Internal view of roof
looking east from bay 4
14th Century medieval "tithe" barn
Pilton is one of four surviving barns
originally attached to Glastonbury Abbey. The existing structure dates
back to the 14th century although Pilton is mentioned in the Domesday
Book of 1086. After the Reformation it became little more than a working
farm building but remained an important example of a medieval “tithe”
barn. In 1963 it was struck by lightning and the entire roof, then thatched,
was completely destroyed leaving just the four walls standing.
McCurdy & Co were brought in by the Pilton Barn Trust as specialist advisors
and principle contractors. They were responsible for the research, design
and construction of the new roof, which helped to restore the barn to
its original condition 600 years ago.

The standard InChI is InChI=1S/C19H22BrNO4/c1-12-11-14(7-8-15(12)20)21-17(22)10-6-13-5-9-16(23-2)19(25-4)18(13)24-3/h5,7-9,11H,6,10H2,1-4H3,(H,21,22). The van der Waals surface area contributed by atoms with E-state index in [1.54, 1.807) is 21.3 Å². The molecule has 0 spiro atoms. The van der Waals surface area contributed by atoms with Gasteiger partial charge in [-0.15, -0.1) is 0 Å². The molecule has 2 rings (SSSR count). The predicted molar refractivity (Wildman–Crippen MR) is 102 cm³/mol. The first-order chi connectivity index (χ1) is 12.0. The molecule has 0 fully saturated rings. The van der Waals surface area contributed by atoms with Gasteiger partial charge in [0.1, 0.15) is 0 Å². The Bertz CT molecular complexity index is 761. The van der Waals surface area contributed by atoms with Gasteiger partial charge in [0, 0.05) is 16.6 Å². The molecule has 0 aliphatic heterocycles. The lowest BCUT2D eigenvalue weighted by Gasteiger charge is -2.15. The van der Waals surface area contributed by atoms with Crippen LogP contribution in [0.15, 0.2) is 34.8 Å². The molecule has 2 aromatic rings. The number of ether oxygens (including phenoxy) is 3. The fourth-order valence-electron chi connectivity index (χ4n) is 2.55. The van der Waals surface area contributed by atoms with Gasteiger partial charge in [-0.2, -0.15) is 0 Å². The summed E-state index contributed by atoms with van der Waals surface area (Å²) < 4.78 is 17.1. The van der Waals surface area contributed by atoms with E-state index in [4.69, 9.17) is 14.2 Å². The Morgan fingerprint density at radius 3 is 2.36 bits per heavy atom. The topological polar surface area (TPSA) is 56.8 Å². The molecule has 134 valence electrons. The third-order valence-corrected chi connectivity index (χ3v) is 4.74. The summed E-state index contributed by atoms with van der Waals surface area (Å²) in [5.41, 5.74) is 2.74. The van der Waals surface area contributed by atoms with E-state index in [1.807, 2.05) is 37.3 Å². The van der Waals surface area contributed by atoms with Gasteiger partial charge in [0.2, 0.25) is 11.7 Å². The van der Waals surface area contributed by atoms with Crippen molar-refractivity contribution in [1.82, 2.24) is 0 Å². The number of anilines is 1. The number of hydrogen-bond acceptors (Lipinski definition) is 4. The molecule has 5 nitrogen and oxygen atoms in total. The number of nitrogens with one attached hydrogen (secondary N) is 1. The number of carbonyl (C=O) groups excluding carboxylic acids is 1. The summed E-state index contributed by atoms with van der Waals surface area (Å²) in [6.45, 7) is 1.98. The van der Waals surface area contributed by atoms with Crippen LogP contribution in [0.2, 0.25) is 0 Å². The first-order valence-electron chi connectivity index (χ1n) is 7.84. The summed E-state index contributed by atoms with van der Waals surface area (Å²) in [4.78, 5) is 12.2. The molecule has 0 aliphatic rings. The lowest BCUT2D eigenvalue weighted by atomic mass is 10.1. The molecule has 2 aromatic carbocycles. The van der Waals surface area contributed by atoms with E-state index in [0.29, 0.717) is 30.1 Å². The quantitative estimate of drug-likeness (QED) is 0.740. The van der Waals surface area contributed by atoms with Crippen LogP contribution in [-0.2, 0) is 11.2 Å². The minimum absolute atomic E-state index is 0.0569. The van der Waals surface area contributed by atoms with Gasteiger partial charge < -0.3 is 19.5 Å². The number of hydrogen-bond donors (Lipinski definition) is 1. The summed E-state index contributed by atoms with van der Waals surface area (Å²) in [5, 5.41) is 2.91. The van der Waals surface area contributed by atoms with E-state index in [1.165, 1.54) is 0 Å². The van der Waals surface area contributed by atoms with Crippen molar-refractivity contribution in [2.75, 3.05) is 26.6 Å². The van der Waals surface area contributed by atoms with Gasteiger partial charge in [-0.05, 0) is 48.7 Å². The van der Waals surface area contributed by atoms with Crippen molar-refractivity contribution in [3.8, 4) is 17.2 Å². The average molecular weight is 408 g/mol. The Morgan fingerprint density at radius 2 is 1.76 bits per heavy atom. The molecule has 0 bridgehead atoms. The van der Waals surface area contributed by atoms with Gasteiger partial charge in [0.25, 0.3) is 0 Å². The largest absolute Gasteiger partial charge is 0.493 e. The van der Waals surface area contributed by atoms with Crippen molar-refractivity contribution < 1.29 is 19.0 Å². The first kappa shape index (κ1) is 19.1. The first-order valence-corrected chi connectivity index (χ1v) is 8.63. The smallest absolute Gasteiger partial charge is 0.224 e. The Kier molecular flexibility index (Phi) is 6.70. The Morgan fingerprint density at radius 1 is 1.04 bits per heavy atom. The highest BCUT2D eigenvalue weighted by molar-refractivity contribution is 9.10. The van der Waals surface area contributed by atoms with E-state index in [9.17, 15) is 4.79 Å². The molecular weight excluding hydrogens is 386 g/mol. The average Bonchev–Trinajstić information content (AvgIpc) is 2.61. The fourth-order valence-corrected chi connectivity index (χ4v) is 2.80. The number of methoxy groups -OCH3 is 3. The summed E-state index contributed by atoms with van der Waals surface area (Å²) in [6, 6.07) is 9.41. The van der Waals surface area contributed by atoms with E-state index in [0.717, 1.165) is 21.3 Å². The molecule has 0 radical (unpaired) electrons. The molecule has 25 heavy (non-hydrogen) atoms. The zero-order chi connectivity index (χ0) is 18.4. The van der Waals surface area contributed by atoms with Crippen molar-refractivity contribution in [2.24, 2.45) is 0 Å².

The reconstruction work was being funded by English Heritage through a
grant from the Lottery Fund. Large curved timber beams, or crucks, and
other structural timbers which make up the complex roof structure were
cut and shaped from green English oak in McCurdy’s Berkshire workshops
for erection on site.
Ken (top dog) and Martyn (under dog) see-saw a principal cruck
Using a combination of traditional carpentry techniques and modern technology
the project used extensive research and analysis into the Barn’s history
to authentically reproduce the original roof structure. Now restored,
this important ancient monument will be preserved for the enjoyment of
the public and for use by the local community.